Other books, too—most of the prophets, Psalms, Lamentations, Esther, and Daniel—depict scenes of graphic violence. And there’s plenty of x-rated sex, too, including prostitution, seduction, rape, adultery, and pagan debauchery.

When I wrote my children’s Bible, I chose to leave out most of the sex and violence, on the advice of colleagues and my teenage readers. I did it for the sake of parents and teachers as much as for the kids. In light of radical Islam and Jihadism, how can we countenance Joshua’s campaign of extermination or Saul’s massacre of Amalek, all in the name of God? In the shadow of the Holocaust, do we want to expose little children to the horrors of Lamentations?

But I didn’t exclude all violence from my book. Some stories, like the Binding of Isaac, are too central to the Jewish national story, even though they may disturb young children. Other stories, such as Cain and Abel or Noah’s Flood, are too familiar to omit. And some stories, like the Exodus from Egypt and the Book of Esther, serve as useful object lessons for today’s world.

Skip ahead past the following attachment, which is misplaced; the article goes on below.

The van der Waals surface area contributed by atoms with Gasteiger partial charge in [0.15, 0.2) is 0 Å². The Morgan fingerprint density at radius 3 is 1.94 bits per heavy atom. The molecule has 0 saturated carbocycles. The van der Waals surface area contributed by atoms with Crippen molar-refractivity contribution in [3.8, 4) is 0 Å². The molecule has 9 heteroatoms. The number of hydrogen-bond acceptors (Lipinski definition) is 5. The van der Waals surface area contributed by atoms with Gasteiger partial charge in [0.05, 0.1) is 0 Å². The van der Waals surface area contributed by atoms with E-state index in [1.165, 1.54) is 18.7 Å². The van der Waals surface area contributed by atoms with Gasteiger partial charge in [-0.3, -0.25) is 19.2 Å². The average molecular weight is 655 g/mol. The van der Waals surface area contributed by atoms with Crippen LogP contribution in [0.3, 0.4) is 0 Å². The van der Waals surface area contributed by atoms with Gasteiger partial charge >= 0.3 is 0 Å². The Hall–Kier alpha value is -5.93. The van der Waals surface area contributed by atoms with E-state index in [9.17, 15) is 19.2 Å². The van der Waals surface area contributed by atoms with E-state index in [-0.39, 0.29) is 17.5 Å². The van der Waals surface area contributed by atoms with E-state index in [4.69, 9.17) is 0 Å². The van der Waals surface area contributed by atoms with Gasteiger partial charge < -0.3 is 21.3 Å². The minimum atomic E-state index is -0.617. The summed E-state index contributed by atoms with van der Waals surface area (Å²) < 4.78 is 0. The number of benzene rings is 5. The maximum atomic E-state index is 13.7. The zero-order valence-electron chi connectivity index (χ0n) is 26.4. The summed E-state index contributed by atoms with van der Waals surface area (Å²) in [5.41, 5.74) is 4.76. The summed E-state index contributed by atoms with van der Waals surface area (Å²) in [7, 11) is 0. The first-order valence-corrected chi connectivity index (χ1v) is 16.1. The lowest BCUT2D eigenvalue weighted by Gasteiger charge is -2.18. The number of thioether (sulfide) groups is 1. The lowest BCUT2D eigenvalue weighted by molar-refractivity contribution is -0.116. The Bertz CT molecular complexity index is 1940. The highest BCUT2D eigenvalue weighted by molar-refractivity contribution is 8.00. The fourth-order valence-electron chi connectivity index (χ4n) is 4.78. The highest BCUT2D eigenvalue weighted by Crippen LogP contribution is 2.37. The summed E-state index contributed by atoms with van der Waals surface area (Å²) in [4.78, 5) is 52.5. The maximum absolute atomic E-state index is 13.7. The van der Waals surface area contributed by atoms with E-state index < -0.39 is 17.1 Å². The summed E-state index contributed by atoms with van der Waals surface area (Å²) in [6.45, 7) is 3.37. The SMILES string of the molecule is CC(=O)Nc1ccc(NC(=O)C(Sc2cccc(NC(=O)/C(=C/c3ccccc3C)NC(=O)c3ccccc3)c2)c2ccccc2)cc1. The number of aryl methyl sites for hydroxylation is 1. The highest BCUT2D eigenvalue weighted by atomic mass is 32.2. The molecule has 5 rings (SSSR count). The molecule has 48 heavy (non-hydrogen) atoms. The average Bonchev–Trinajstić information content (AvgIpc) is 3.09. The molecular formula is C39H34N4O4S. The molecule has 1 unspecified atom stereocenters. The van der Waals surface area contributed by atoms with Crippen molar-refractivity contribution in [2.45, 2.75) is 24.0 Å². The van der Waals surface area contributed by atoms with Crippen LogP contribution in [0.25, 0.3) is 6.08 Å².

As for the censored “adult content,” let parents tell their children that they have to wait until they’re older to read those sections. There’s no better way to ensure that the children will come back to the Bible for more.

Ellen Frankel will be blogging all week for MyJewishLearning and Jewish Book Council. Check out her new book, JPS Illustrated Children’s Bible.

JPS CEO/Editor-in-Chief Ellen Frankel Steps Down

Wednesday, June 17, 2009 | Permalink

Posted by Naomi Firestone-Teeter

This morning, the Jewish Publication Society announced that Ellen Frankel, CEO and Editor-in-Chief of the Jewish Publication Society since 1991, has decided to step down from that position August 1, 2009, to pursue her own writing and scholarly projects. Frankel will maintain her ties to JPS, working in an advisory capacity as Editor Emerita. More from the press release (if you have any questions, please contact Anita Bihovsky at 215-832-0601 or

Frankel is the first executive in the agency’s history to have served both as Editor-in-Chief and Chief Executive Officer. She is also the first woman to have served as CEO.

While the JPS Board of Trustees engages in a search process, COO and Publishing Director Carol Hupping will serve as interim CEO.